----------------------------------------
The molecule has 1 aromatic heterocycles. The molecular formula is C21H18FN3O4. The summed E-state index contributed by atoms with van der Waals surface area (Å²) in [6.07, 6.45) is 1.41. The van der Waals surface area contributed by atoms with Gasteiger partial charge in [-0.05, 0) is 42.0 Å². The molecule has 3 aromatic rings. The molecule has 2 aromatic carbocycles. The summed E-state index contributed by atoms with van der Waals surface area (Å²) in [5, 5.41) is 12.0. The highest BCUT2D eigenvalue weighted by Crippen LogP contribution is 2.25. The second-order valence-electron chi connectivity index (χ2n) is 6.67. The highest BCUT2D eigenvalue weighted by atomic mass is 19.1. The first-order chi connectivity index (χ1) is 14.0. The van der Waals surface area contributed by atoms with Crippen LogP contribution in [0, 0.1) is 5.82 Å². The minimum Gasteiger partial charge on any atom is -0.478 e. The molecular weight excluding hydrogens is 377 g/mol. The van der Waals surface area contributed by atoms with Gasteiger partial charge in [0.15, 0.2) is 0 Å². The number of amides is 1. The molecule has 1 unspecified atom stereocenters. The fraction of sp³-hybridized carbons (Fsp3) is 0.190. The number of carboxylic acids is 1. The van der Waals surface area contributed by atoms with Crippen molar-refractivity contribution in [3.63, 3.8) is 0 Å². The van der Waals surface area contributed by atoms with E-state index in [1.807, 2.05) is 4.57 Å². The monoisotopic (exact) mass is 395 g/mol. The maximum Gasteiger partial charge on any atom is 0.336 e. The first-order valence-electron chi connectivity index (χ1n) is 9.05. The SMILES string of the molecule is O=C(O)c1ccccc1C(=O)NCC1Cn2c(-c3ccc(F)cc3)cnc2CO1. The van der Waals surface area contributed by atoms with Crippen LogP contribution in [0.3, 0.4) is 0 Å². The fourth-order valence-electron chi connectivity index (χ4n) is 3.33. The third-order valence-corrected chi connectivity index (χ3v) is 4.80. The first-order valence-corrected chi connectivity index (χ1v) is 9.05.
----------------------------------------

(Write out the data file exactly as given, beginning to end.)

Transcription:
The molecule has 1 aromatic heterocycles. The molecular formula is C21H18FN3O4. The summed E-state index contributed by atoms with van der Waals surface area (Å²) in [6.07, 6.45) is 1.41. The van der Waals surface area contributed by atoms with Gasteiger partial charge in [-0.05, 0) is 42.0 Å². The molecule has 3 aromatic rings. The molecule has 2 aromatic carbocycles. The summed E-state index contributed by atoms with van der Waals surface area (Å²) in [5, 5.41) is 12.0. The highest BCUT2D eigenvalue weighted by Crippen LogP contribution is 2.25. The second-order valence-electron chi connectivity index (χ2n) is 6.67. The highest BCUT2D eigenvalue weighted by atomic mass is 19.1. The first-order chi connectivity index (χ1) is 14.0. The van der Waals surface area contributed by atoms with Crippen LogP contribution in [0, 0.1) is 5.82 Å². The minimum Gasteiger partial charge on any atom is -0.478 e. The molecular weight excluding hydrogens is 377 g/mol. The van der Waals surface area contributed by atoms with Gasteiger partial charge in [0.15, 0.2) is 0 Å². The number of amides is 1. The molecule has 1 unspecified atom stereocenters. The fraction of sp³-hybridized carbons (Fsp3) is 0.190. The number of carboxylic acids is 1. The van der Waals surface area contributed by atoms with Crippen molar-refractivity contribution in [3.63, 3.8) is 0 Å². The van der Waals surface area contributed by atoms with E-state index in [1.807, 2.05) is 4.57 Å². The monoisotopic (exact) mass is 395 g/mol. The maximum Gasteiger partial charge on any atom is 0.336 e. The first-order valence-electron chi connectivity index (χ1n) is 9.05. The SMILES string of the molecule is O=C(O)c1ccccc1C(=O)NCC1Cn2c(-c3ccc(F)cc3)cnc2CO1. The van der Waals surface area contributed by atoms with Crippen LogP contribution in [0.3, 0.4) is 0 Å². The fourth-order valence-electron chi connectivity index (χ4n) is 3.33. The third-order valence-corrected chi connectivity index (χ3v) is 4.80. The first-order valence-corrected chi connectivity index (χ1v) is 9.05.